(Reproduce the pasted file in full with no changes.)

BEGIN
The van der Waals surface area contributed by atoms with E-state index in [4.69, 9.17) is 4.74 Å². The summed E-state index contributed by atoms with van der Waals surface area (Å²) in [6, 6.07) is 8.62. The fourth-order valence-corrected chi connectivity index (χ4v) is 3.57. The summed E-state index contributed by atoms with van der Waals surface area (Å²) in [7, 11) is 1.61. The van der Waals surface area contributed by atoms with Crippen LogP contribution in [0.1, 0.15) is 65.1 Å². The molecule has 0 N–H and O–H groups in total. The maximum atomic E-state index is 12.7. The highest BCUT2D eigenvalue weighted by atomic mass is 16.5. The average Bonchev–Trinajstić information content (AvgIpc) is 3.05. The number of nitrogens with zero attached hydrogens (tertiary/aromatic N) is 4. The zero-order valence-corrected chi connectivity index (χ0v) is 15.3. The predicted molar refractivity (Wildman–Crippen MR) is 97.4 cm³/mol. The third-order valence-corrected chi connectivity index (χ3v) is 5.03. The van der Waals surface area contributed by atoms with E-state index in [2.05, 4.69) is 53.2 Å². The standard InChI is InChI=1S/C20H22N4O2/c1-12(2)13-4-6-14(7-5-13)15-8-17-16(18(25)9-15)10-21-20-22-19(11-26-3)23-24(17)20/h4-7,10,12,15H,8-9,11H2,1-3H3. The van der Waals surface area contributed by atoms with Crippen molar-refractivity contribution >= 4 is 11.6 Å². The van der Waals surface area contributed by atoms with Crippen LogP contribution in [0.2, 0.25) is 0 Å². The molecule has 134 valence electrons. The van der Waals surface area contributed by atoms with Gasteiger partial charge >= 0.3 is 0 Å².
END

The van der Waals surface area contributed by atoms with E-state index in [4.69, 9.17) is 4.74 Å². The summed E-state index contributed by atoms with van der Waals surface area (Å²) in [6, 6.07) is 8.62. The fourth-order valence-corrected chi connectivity index (χ4v) is 3.57. The summed E-state index contributed by atoms with van der Waals surface area (Å²) in [7, 11) is 1.61. The van der Waals surface area contributed by atoms with Crippen LogP contribution in [0.1, 0.15) is 65.1 Å². The molecule has 0 N–H and O–H groups in total. The maximum atomic E-state index is 12.7. The highest BCUT2D eigenvalue weighted by atomic mass is 16.5. The average Bonchev–Trinajstić information content (AvgIpc) is 3.05. The number of nitrogens with zero attached hydrogens (tertiary/aromatic N) is 4. The zero-order valence-corrected chi connectivity index (χ0v) is 15.3. The predicted molar refractivity (Wildman–Crippen MR) is 97.4 cm³/mol. The third-order valence-corrected chi connectivity index (χ3v) is 5.03. The van der Waals surface area contributed by atoms with E-state index in [2.05, 4.69) is 53.2 Å². The standard InChI is InChI=1S/C20H22N4O2/c1-12(2)13-4-6-14(7-5-13)15-8-17-16(18(25)9-15)10-21-20-22-19(11-26-3)23-24(17)20/h4-7,10,12,15H,8-9,11H2,1-3H3. The van der Waals surface area contributed by atoms with Crippen molar-refractivity contribution >= 4 is 11.6 Å². The van der Waals surface area contributed by atoms with Crippen LogP contribution in [0.2, 0.25) is 0 Å². The molecule has 134 valence electrons. The van der Waals surface area contributed by atoms with Gasteiger partial charge >= 0.3 is 0 Å².